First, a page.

There’s a slide deck, some exercises and a sample repo on GitHub … let’s dive in! Continue reading
HEADrequest changes the output I get, so I really do want to
GETand then only see the headers.
Handily, when you use the
-v verbose flag with curl, it sends the output to stdout as usual, but the extra information including the headers goes to stderr. This means that I can therefore view the headers only throwing away stdout completely:
curl -v -s http://awesome-site.com 1> /dev/null
(you need the
-s to stop curl from “helpfully” printing progress bars as well)
I put the data into a separate file,
data.txt and then used curl to direct that data at my local URL:
curl -X POST http://localhost/app/test.php --data @data.txt
I find this approach useful for testing, but since I had to look up how to do it, I thought I’d put it here for reference!
Here’s a simple example, using PHP’s curl extension, of using the bit.ly API to get a short URL, using PHP (you need an API key, but if you’re a registered bit.ly user, you can log in and then find yours at http://bitly.com/a/your_api_key).
$ch = curl_init('http://api.bitly.com/v3/shorten?login=username&apiKey=R_secret&longUrl=http%3A%2F%2Flornajane.net'); curl_setopt($ch, CURLOPT_RETURNTRANSFER, true); $result = curl_exec($ch); print_r(json_decode($result));
-c to Save a Cookie
Pass the -c switch followed by a filename and curl will write the cookies to a file. This is the “cookie jar” and you can dip into it whenever you want to send the cookies back with a future request. For example:
curl -c cookies.txt http://www.lornajane.net
This writes a file named cookies.txt to the local directory. When I look in it, it contains:
# Netscape HTTP Cookie File
# This file was generated by libcurl! Edit at your own risk.
www.lornajane.net FALSE / FALSE 0 s9y_4e071c5ccc553288993faf0369cb076c 539e01676501366ea0f04e2646b1a31d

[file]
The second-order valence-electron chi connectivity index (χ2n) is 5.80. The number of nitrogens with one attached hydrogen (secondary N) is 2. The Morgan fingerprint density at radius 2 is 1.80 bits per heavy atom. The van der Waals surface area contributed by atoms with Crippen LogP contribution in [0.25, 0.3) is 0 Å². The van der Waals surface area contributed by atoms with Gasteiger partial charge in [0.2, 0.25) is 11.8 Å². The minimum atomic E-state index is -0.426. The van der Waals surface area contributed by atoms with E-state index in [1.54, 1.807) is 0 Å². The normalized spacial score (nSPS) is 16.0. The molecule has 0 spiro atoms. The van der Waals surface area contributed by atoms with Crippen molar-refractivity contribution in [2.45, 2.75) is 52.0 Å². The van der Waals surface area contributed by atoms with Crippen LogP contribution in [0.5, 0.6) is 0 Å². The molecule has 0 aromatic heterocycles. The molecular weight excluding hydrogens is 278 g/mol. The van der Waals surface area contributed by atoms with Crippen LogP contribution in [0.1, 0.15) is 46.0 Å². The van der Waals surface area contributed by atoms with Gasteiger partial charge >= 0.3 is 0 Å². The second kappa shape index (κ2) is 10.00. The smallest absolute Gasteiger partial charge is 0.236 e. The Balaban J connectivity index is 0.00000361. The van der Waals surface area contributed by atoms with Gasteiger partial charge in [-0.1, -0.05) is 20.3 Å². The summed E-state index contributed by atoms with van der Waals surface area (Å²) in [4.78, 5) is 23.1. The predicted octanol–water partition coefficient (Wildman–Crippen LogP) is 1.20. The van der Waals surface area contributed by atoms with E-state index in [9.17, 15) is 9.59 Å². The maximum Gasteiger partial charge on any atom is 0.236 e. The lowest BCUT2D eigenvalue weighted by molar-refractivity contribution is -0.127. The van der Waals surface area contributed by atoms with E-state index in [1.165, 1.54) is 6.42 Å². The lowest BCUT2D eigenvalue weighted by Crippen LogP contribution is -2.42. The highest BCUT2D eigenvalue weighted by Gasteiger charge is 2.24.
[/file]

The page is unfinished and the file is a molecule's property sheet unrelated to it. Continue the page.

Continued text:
-b to Send Cookies
Function HttpRequest::addRawPostData() is deprecated
It isn’t obvious from the PHP manual page what I ought to do instead, however further inspection shows that it is recommended to use setBody() instead. This can be used in exactly the same way, and my code seems to work perfectly well with this substitution. If you have any more information about this change, leave me a comment – I’d be interested to hear it.
I’ve been doing a lot of work with services and working with them in various ways from PHP. There are a few different ways to do this, PHP has a curl extension which is useful, and if you can add PECL extensions then pecl_http is a better bet but there are a couple of different ways of using it. This post shows all these side-by-side.
POSTing from PHP Curl
This is pretty straightforward once you get your head around the way the PHP curl extension works, combining various flags with setopt() calls. In this example I’ve got a variable $xml which holds the XML I have prepared to send – I’m going to post the contents of that to flickr’s test method.
$url = 'http://api.flickr.com/services/xmlrpc/'; $ch = curl_init($url); curl_setopt($ch, CURLOPT_POST, 1); curl_setopt($ch, CURLOPT_POSTFIELDS, $xml); curl_setopt($curl, CURLOPT_RETURNTRANSFER, true); $response = curl_exec($ch); curl_close($ch);
First we initialised the connection, then we set some options using setopt(). These tell PHP that we are making a post request, and that we are sending some data with it, supplying the data. The CURLOPT_RETURNTRANSFER flag tells curl to give us the output as the return value of curl_exec rather than outputting it. Then we make the call and close the connection – the result is in $response.
POSTing from Pecl_Http
Pecl_Http has two interfaces – one procedural and one object-oriented; we’ll start by looking at the former. This is even simpler than in curl, here’s the same script translated for pecl_http:
$url = 'http://api.flickr.com/services/xmlrpc/'; $response = http_post_data($url, $xml);
This extension has a method to expressly post a request, and it can optionally accept data to go with it, very simple and easy.
POSTing from Pecl_Http: the OO interface
Finally let’s see what the OO verison of the extension looks like. Exactly the same call as both the above examples, but using the alternative interface, means our code looks like this:
$url = 'http://api.flickr.com/services/xmlrpc/'; $request = new HTTPRequest($url, HTTP_METH_POST); $request->setRawPostData($xml); $request->send(); $response = $request->getResponseBody();
This example is quite a bit longer than the previous one, and you might think this indicates that this approach is more complicated. In some senses that is true and its probably overkill for our extremely trivial example. However it is worth mentioning that the pecl_http extension is extremely flexible and powerful, and can handle some cases that the curl extension can’t. So even if it looks more complicated here, it can still be an excellent choice to implement.
That was a very fast round-up of three ways you could make an arbitrary web service call from PHP – hopefully these examples are clear and will help anyone just starting to implement something along these lines.